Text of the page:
Saxenda is a novel technique for weight management; nonetheless, there are several potential widespread adverse effects. Private therapy is expensive for both patients, making them nearly unaffordable.

Obese people may want to examine alternate choices, such as oral Orlistat therapy. A separate topic discusses the effectiveness of Orlistat in weight reduction. Orlistat reviews: Is it possible for you to lose weight? The most effective weight loss methods include physical activity and a well-balanced diet.

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Disclaimer: Please see your healthcare practitioner for any medical queries or concerns. Peer-reviewed research and information from medical societies and government agencies are used to support the articles in Health Guide. They are not, however, a replacement for expert medical advice, diagnosis, or treatment.

  • Kelly AS, Auerbach P, Barrientos-Perez M, Gies I, Hale PM, Marcus C, Mastrandrea LD, Prabhu N, Arslanian S; NN8022-4180 Trial Investigators. A Randomized, Controlled Trial of Liraglutide for Adolescents with Obesity. N Engl J Med. 2020 May 28;382(22):2117-2128. doi: 10.1056/NEJMoa1916038. Epub 2020 Mar 31. PMID: 32233338. Accessed on 8/02/2023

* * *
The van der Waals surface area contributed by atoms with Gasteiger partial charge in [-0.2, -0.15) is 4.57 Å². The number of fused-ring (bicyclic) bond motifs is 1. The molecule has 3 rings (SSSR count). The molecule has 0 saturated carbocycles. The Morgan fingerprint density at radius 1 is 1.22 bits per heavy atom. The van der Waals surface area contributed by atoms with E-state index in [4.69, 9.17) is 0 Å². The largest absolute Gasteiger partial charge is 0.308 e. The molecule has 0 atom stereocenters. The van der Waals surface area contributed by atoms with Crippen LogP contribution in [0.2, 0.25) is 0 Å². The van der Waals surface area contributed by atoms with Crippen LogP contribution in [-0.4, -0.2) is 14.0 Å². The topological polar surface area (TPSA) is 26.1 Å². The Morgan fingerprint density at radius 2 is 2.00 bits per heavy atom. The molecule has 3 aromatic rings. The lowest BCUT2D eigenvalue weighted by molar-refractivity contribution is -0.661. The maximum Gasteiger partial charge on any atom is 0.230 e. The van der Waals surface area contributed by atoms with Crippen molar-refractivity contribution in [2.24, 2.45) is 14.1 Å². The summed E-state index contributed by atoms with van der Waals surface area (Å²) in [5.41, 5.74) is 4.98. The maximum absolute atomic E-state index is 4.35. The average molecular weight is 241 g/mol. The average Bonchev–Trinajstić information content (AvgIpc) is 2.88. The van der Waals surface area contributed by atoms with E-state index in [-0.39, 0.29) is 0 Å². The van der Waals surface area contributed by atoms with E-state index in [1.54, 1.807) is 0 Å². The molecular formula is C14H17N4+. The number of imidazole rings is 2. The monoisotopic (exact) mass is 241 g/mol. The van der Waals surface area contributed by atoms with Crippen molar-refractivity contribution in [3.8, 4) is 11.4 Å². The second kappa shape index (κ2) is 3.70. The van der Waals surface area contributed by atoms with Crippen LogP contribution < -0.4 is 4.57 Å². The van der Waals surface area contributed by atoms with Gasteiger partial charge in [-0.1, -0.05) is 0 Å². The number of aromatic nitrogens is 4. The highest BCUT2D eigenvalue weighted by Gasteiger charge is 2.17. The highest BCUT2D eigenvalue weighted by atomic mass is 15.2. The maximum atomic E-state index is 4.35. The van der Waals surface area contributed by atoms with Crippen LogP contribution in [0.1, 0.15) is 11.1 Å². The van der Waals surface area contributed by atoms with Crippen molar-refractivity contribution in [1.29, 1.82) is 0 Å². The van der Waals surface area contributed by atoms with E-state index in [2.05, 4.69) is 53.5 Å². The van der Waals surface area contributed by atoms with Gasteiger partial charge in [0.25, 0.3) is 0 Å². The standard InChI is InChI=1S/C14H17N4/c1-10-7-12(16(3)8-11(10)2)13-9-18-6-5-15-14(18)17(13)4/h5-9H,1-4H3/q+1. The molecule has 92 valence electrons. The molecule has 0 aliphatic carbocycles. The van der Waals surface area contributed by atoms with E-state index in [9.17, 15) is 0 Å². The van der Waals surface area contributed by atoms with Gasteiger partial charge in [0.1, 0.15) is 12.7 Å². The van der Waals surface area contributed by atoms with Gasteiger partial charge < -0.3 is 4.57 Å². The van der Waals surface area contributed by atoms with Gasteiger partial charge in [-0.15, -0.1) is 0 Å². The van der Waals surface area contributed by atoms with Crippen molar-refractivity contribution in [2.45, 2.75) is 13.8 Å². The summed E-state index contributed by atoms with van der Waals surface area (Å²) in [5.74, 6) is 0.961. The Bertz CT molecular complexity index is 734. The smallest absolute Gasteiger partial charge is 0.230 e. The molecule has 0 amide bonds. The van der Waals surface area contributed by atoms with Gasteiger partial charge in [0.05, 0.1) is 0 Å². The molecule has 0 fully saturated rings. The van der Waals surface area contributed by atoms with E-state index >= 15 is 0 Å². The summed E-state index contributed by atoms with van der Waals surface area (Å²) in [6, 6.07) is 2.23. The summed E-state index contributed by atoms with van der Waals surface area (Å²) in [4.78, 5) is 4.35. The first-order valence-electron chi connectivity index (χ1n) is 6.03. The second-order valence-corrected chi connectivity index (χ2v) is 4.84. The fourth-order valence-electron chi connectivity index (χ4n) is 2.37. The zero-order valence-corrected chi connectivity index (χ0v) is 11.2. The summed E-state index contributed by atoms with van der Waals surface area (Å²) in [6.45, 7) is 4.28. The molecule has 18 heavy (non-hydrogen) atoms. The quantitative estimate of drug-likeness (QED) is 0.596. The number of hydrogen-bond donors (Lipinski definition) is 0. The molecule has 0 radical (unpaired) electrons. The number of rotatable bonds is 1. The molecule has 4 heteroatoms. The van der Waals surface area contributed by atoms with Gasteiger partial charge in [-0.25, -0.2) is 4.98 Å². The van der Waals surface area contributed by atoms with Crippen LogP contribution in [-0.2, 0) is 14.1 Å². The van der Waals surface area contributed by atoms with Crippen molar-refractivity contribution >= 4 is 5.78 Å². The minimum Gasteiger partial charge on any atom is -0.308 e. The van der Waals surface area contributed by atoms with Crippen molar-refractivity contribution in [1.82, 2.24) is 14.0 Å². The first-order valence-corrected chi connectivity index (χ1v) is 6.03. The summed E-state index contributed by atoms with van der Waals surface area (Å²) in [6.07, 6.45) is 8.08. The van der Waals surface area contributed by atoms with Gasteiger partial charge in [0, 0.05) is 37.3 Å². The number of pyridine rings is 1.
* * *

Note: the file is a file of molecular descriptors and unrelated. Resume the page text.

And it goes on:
• Le Roux Carel W., Arne Astrup,Ken Fujioka, Frank Greenway, David C W Lau, Luc Van Gaal, Rafael Violante Ortiz, John P H Wilding, Trine V Skjøth, Linda Shapiro Manning, Xavier Pi-Sunyer, Andreas Hamann, Alain Barakat, Matthias Blüher, Thomas Linn, Andrea Mölle et al. (2017). 3 years of Liraglutide versus placebo for type 2 diabetes risk reduction and weight management in individuals with prediabetes: a randomised, double-blind trial. Available at: Accessed on 8/02/2023
  • Pi-Sunyer, Xavier and Astrup, Arne and Fujioka, Ken and Greenway, Frank and Halpern, Alfredo and Krempf, Michel and Lau, David C.W. and le Roux, Carel W. and Violante Ortiz, Rafael and Jensen, Christine Bjørn and Wilding, John P.H. (2015). A Randomised, Controlled Trial of 3.0 mg of Liraglutide in Weight Management. Available at: Accessed on 8/02/2023